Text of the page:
Reading ‘The Mammoth Book Of Best New SF 26’, as with previous volumes, I still have to wonder what the criteria is for ‘best’, especially as this year it is Analog that was given the short end of the stick and appears to have nothing worthy of printing. Do writers take turns in giving the wrong mags the worse material?
Considering also that three authors, Paul McAuley, Lavie Tidhar and Robert Reed, have two stories each makes me think what was second best that others weren’t allowed to shine a little as well. Things aren’t helped by several stories being practically novelette-size as well. It’s enough to make me wonder why St. Martin’s Press, who source the material that Constable-Robinson reprints in the UK, don’t do two books so short stories and novelettes get their own books and a wider spread of authors. Certainly, the novelettes didn’t warm me to getting into the material and it wasn’t until Andy Duncan’s ‘Close Encounters’ that I found some interesting ideas with a novel twist. An old abductee is interviewed for a TV feature and discovers things aren’t quite what they appear.
I thought initially that Michael Bishop’s ‘Twenty Lights To “The Land Of Snow”’ was a turn for the better. Buddhists with their Dalai Lama in the future are off to colonise a distant planet and have to spend a few years each in hibernation on the trip. However, the Dalai Lama dies, no one is quite sure how and even murder is suspected. It is deemed that a girl, Greta Bryn Brasswell, carries his spirit and she is looked after until her teens when the tests are carried out with only one other contender, a teen boy called Jetsun Trimon, being the only other possibility. Bishop does wonders with Greta’s growing to adulthood but he loses a beat with the selection and the wind-down at the end. It’s not as though I want a murder mystery but I’ve read Bishop’s work in the past and he shouldn’t have missed those beats in what would have otherwise been a fine story.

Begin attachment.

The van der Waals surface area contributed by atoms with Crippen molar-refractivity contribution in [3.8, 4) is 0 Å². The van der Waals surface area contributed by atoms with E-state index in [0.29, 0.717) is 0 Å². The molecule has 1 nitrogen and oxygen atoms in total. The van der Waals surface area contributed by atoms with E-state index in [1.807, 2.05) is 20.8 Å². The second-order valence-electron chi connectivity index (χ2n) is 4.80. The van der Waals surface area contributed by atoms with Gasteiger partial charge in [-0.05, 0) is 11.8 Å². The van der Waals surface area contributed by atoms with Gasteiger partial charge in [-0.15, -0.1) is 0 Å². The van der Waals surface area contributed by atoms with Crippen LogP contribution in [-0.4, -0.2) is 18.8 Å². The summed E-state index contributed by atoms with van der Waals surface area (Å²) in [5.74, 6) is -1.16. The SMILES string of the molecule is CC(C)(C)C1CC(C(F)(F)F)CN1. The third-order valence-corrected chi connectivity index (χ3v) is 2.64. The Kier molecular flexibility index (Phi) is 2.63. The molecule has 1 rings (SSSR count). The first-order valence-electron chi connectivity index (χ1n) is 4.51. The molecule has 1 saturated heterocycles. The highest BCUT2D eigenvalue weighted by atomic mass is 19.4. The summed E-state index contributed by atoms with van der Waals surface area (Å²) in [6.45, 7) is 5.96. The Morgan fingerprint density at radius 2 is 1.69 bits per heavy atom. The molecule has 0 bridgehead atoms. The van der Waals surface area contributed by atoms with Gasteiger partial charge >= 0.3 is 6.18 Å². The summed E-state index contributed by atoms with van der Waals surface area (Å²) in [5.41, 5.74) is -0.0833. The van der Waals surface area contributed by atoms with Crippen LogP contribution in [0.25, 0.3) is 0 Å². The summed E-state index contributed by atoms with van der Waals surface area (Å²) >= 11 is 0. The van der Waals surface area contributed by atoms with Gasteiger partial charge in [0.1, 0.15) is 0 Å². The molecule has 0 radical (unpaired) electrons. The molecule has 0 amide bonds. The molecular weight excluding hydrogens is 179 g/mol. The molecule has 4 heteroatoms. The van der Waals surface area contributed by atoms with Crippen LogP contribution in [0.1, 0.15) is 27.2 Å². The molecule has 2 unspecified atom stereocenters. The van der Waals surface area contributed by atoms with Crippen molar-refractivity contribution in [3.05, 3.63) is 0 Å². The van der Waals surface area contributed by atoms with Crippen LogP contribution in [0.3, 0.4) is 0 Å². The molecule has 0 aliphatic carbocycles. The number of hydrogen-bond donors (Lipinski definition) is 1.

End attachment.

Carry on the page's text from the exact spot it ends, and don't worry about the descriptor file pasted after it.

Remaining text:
Robert Reed’s ‘Katabasis’, set in his ‘Great Ship’ reality should have been better than it was. The plot wouldn’t have been out of place in a terrestrial setting. A safari across a dangerous terrain with a known fatality rate is the plot. Thing is, anyone who ‘dies’ can be restored to life later, so you have to wonder what the point is in doing such extreme adventures let alone writing about it.
‘Nightside On Callisto’ by Linda Nagata jumps back to pre-Asimov days with rogue robots that would probably work as a film but lacks an internal logic. The same could also be said of Lavie Tidhar’s ‘Under The Eaves’ with lovey-dovey cyborgs. I do wonder if robots with organic parts deserve a different name. How about Orgcybs to tell them apart??
It wasn’t until Christopher Barzak’s ‘Invisible Men’ who takes a different angle looking at the ‘source’ of HG Wells’ story that I thought would be better than it was. Mostly because although written in first person, it took a while to realise it was a woman and Barzak didn’t not match her vocal inflection to her thoughts until near the end. A proper re-write would have undoubtedly have sorted this out
I do think that the font size could do with being a little larger and save readers from requiring better eyesight.
I spread my reading of this anthology out over a greater part of a month just in case I was reading too fast looking for the good material but, well and truly, the standard isn’t that impressive and the lack of quotes on the cover from over SF sources also speaks for itself. Editor Gardner Dozois appears to be going for recognised names to parade on the cover rather than quality material and each successive year it is showing too much in reduced quality. There wasn’t even been any real gems in his selection and, if I was a novice SF writer, I would see the material here as a turn-off than as a means to instil greater interest in our subject. For the SF authors who let their material be used here and hopefully reading this review, you people really do need to buck your ideas up and be innovative rather than just making the word count up. Once upon a time, I might have been happy to have been seen in this book myself but I’m kind of glad I’ve been overlooked.
(pub: Constable-Robinson. 720 page small enlarged paperback. Price: £ 9.99 (UK). ISBN: 978-1-4721-0601-8)
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